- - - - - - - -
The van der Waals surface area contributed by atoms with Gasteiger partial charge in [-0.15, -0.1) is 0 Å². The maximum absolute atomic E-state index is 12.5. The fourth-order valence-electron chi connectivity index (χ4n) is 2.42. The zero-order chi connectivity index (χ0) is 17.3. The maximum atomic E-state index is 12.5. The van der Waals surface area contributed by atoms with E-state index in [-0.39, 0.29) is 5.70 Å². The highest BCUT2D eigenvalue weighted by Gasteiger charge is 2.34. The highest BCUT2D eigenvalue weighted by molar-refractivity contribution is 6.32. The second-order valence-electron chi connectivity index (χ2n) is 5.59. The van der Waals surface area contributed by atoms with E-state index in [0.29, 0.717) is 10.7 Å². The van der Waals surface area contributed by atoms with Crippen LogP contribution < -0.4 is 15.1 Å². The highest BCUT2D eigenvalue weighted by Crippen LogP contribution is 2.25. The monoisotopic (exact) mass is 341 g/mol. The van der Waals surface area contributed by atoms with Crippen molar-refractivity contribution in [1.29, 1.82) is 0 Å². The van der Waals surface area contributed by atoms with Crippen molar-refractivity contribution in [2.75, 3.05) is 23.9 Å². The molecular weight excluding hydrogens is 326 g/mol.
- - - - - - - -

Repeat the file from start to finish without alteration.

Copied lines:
The van der Waals surface area contributed by atoms with Gasteiger partial charge in [-0.15, -0.1) is 0 Å². The maximum absolute atomic E-state index is 12.5. The fourth-order valence-electron chi connectivity index (χ4n) is 2.42. The zero-order chi connectivity index (χ0) is 17.3. The maximum atomic E-state index is 12.5. The van der Waals surface area contributed by atoms with E-state index in [-0.39, 0.29) is 5.70 Å². The highest BCUT2D eigenvalue weighted by Gasteiger charge is 2.34. The highest BCUT2D eigenvalue weighted by molar-refractivity contribution is 6.32. The second-order valence-electron chi connectivity index (χ2n) is 5.59. The van der Waals surface area contributed by atoms with E-state index in [0.29, 0.717) is 10.7 Å². The van der Waals surface area contributed by atoms with Crippen LogP contribution < -0.4 is 15.1 Å². The highest BCUT2D eigenvalue weighted by Crippen LogP contribution is 2.25. The monoisotopic (exact) mass is 341 g/mol. The van der Waals surface area contributed by atoms with Crippen molar-refractivity contribution in [1.29, 1.82) is 0 Å². The van der Waals surface area contributed by atoms with Crippen molar-refractivity contribution in [2.75, 3.05) is 23.9 Å². The molecular weight excluding hydrogens is 326 g/mol.